Unlike the Walther, the very advanced (but not complete) disassembly of the weapon is within the user’s reach and only requires the cleaning rod contained in the weapon holster. This rod also serves as a screwdriver and as a pusher / hook (Pic.40). This disassembly is carried out in less than 5 minutes for people used to the exercise, and the reassembly is not much longer … as demonstrated in the video!

We will start with the magazine, the disassembling of which should – in our opinion – be part of the summary disassembling of a weapon:

  1. Compress the bottom of the magazine spring upwards to dislodge its end from the magazine floorplate.
  2. When the spring is disengaged from the magazine floorplate, slide it forward.
  3. Remove the magazine spring and then the follower.

Disassembly of the slide:

  1. Position the safety lever between “1 and 2 o’clock” in over-running to the “safety” position. Thus positioned, the lever can be extracted by the left side of the slide.
  2. Once the safety lever is removed, the firing pin can be extracted by gravity. Remember that this one, on all the versions we have encountered to date, does not have a return spring. The firing pin has a specific mounting position, with a notch that must be located on the lower left side, to allow the mounting of the safety lever. Take care to locate the pattern before disassembly.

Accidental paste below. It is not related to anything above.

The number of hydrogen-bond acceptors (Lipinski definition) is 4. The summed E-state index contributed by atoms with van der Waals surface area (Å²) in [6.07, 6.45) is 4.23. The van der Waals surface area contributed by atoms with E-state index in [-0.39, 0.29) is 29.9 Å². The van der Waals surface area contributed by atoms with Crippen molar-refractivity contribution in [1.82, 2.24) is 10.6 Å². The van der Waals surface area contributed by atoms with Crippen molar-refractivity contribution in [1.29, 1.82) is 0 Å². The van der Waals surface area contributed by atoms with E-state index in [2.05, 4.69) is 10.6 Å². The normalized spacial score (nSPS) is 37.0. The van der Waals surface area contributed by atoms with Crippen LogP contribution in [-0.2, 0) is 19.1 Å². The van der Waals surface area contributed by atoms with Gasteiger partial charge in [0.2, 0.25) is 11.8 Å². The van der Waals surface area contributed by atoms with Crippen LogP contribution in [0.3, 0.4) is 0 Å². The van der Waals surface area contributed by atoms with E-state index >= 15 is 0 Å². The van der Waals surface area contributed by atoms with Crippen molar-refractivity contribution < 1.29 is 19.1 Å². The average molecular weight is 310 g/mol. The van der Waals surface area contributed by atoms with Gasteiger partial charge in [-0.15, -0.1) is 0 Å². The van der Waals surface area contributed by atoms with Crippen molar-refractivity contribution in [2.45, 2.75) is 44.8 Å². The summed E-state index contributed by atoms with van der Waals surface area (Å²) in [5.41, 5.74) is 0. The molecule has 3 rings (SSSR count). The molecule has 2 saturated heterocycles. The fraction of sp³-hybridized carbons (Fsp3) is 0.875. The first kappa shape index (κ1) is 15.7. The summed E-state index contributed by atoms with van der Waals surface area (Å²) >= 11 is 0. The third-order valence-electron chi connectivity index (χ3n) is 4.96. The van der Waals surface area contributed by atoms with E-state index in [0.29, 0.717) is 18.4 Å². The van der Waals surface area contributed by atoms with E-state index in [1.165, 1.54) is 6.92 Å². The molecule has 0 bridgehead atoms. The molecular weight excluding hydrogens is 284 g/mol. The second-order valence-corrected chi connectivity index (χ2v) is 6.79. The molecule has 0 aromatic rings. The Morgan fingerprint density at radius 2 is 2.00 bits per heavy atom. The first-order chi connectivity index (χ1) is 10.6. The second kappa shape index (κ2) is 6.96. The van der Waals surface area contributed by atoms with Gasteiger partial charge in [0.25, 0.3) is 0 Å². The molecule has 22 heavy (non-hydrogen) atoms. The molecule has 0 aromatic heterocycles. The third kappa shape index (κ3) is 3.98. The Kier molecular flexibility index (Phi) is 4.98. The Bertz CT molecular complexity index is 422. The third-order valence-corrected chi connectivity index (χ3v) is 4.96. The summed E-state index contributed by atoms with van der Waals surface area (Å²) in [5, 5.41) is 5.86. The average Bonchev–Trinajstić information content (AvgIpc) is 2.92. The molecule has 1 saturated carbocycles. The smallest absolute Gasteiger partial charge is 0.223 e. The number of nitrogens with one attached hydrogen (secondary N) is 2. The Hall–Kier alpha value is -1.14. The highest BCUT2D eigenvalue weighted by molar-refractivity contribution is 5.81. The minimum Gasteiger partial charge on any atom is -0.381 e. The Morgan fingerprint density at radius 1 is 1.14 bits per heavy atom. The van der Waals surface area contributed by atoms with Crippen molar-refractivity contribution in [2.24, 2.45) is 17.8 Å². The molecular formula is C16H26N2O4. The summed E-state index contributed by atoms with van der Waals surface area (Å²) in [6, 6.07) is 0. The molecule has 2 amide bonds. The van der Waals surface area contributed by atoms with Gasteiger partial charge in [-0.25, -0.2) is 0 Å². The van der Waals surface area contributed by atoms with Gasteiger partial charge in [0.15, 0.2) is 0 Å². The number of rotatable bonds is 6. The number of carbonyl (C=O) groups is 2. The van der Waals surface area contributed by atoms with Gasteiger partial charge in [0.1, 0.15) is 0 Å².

3. Using the end of the cleaning rod, compress the pusher of the extractor in its housing and then tilt the end of the rod between the pusher and the extractor’s foot.
  4. Thus, separated by the rod, the extractor can be removed by tilting its rear part out of its housing (potentially using the rod).
  5. Thus tipped, the extractor can exit its housing by the front of the bolt face. The direction of the extraction is made necessary because the extractor has a return on each side that come to engage in the slide.
  6. Once the extractor is removed, you can take your pusher and spring out of their housing.

With the exception of the rear sight, the slide is totally disassembled! The most “complex” disassembling operation of the weapon is probably the removal of the extractor.